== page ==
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Voiceless It Cries
With a subtle spice of gingerbread in the air, a lonely woman walks where the wind guides her. A suburban fairy tale, reminiscent of Shirley Jackson's early works. "Back then they were hers, the twins, and not their father's. There comes a point in most boys' lives when they learn to hate. Besides, her sons were clever from the outset: they knew better than to listen to fairy tales..."
Clouds of Glory
Back in the early 1970's, three ten-year old friends go up town to cause trouble. "The first thing I heard from outside was half-shouted laughter. Shadows moved on our wavy glass. The aluminium letterbox flapped as I wrenched the rain-swelled door open. I knew who it’d be. The time was right. “Comin’ up tahn?” One of them asked, grinning, the other thinking it with a half-smile but looking sideways down the street, uneasy. Kev was always like that. Like all the worst of his past was about to catch up. Happily uneasy though. Adrenalin always flowing. Always on the watch for opportunity . . . Mark grinned again, twitching his arms in his cherished plum and black PVC jacket. He often claimed it was leather, I didn’t mind. My uncle had reckoned leather was silent: “PVC sounds different,” he’d asserted dismissively, probably narked at being shown-off through a gap in the curtains, asleep on the sofa, some weekends back: “That’s my uncle!” I’d announced outside the house to a few mates. But what did he expect, my mother’s brother? At least I’d said it with pride. It wasn’t as if you could see anything but his head. Up in London he worked at Heathrow, and this fact along with the rarity of his presence, made him a minor god . . . and basically, (dog ends circulating in his mug of cold tea), he always lounged till noon on Sundays when he stayed with us; delaying till the whimsy to rise overcame his inertia. Only then, after occupying the solitary bathroom for what seemed hours, would he be ready to head to the pub – him and my dad. Oblivious of time, there they’d soak until the Yorkshire puddings sank and our dinner was dead. Dinner my mum made specially for his visits..."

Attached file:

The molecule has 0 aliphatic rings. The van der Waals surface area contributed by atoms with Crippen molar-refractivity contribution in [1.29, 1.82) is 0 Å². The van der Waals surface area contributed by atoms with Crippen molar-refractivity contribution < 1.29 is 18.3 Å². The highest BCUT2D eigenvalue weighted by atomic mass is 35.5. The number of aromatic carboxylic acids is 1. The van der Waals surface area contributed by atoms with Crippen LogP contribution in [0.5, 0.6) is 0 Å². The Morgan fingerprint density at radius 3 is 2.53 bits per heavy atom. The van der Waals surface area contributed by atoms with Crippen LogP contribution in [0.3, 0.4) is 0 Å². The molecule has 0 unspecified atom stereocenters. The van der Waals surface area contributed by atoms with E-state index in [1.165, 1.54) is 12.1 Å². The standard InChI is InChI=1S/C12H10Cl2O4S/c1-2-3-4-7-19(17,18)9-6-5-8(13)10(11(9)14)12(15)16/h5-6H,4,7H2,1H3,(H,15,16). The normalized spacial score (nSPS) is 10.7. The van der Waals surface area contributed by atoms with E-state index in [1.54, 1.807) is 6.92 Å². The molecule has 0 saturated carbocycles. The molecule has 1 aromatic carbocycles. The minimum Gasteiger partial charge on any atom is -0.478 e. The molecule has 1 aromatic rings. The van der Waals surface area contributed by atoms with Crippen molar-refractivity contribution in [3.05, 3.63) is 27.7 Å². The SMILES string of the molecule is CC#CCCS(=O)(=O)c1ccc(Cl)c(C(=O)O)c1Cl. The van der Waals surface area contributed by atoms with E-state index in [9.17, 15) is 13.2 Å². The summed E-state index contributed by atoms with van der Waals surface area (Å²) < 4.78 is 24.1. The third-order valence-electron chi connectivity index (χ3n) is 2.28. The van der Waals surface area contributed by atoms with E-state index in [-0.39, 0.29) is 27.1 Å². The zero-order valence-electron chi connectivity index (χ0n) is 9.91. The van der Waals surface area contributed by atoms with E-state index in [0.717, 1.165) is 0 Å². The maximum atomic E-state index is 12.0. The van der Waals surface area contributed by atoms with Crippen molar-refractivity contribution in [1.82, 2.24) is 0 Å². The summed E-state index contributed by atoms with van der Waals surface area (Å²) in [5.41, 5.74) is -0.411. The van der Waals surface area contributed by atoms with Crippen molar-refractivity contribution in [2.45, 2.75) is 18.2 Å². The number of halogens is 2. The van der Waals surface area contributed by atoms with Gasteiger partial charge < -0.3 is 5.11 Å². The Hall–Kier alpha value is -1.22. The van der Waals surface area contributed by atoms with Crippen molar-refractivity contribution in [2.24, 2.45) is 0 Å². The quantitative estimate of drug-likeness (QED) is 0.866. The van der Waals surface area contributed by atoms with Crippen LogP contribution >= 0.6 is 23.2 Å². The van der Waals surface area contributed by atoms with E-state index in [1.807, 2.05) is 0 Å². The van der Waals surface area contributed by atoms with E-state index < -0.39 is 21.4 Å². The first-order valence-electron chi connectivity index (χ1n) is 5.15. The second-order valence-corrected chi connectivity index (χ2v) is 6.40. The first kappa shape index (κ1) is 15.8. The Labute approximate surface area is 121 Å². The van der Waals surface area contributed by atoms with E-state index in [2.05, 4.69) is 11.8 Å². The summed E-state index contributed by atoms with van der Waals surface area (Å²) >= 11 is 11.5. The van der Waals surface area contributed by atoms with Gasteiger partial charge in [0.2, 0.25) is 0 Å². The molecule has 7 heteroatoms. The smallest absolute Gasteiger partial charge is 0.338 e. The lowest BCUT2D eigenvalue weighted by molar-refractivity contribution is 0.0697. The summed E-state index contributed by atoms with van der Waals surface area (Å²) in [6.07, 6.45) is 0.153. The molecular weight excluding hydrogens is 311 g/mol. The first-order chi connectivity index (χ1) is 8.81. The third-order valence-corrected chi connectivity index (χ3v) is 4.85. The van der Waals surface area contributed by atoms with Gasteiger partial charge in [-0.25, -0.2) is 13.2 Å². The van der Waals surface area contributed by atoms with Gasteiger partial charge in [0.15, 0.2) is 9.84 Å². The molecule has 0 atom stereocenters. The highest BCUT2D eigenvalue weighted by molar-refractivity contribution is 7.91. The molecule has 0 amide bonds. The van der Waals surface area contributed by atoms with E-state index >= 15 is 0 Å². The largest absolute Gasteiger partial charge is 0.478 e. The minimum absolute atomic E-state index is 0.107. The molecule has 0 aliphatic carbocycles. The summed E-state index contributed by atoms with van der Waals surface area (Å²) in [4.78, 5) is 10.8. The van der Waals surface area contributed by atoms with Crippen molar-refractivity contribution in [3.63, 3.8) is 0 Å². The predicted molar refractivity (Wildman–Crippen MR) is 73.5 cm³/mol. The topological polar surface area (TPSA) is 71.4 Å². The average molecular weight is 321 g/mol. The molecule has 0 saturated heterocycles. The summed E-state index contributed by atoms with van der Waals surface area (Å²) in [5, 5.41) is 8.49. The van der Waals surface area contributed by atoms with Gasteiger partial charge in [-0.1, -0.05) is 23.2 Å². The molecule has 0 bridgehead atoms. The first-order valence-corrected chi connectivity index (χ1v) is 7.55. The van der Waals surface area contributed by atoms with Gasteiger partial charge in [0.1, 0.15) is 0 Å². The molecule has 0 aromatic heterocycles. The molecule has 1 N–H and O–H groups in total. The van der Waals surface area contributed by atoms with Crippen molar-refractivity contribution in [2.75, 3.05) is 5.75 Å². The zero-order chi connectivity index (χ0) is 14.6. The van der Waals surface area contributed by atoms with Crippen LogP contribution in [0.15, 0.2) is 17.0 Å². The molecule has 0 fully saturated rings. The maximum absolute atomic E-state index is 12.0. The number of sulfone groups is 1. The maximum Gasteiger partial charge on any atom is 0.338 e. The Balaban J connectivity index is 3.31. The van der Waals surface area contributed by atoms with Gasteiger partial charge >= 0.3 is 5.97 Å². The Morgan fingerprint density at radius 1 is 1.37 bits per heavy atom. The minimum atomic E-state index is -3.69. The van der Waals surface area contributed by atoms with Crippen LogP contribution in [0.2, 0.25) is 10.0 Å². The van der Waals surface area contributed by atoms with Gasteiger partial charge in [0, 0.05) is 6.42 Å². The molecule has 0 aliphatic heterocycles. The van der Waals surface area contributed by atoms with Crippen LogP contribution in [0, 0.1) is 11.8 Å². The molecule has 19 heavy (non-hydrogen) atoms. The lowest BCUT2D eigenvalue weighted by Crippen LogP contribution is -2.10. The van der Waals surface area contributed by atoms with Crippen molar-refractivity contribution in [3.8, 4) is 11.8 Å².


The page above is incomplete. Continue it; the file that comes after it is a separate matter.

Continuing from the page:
Grow and Warm the Earth
Everyone hits Paul Doe, the teacher's pet. But what happens when you don't? "I hate geography. Meacher gives me the creeps. He has a high eye-brow smile that is permanently slapped across his boat-race, like he’s posed for a picture and the flash has frozen him in time or a cow-prod has taken him by surprise. He’s got sharp little pincer teeth that threaten to punch holes in your neck if you don’t know a stalactite from a stalagmite. You can hear, then feel his smile before peering up to find him leering down at you doodling in the textbook. The clock is limping by like a crippled tortoise and it’s freezing in 2B. Snow settles around the window seal and icicles have begun to appear from the top of the arched frames. Still too long to go. My mood doesn’t change when Paul Doe pipes up with his usual arse-kissing comments. “Carbon dioxide from burning fuels causes global warming, a process capable of changing the world’s climate significantly.” Bloody text-book whore..."
A woman leaving town decides to have a farewell drink with her ex-partner. "Just one drink to say goodbye, you’d said. Half an hour, tops. I’m off tomorrow. You’re not naïve enough to think that if he comes it means he still cares. That idea is on a par with telling yourself that if all the traffic lights turned green on the way here, he’d fall back in love with you and beg you to stay. Stupid. And they all turned red..."
Brindley Hallam Dennis
You’d be a fool to risk it these days, with no witnesses and only memory to guide you. All you can recall is little details, as sharp as a story painted on shattered glass. The summer of seventy six you took a temporary job with a film company working in the English Lake District.
Where the Four Winds Meet
Where the Four Winds Meet is the first novella in a Trilogy. This story reveals the emotional journey through time of one man as he tries to discover how his biological father really died. ‘I’m fifty-two years old and today I saw a picture of my father for the very first time. Can you imagine how that feels?’ Bobby is about to open Pandora’s Box to unlock the secrets of his past – but is he prepared for the turbulent secrets which are about to be revealed about his biological father? ‘You know when I was in Germany? A woman came to me and she said, “‘Your husband’s given me a baby as well.’” How will the two immensely different scenarios, one good, one bad, impact upon the present and especially upon his two sons, a moody wannabe rock star and a ghost buster who falls for a mental medium? ‘He was a wonderful man you know, your father. Such a lovely brother to have.’ Bobby uncovers what he believes is the truth and resolves to let the past go – until it surfaces once more to haunt him.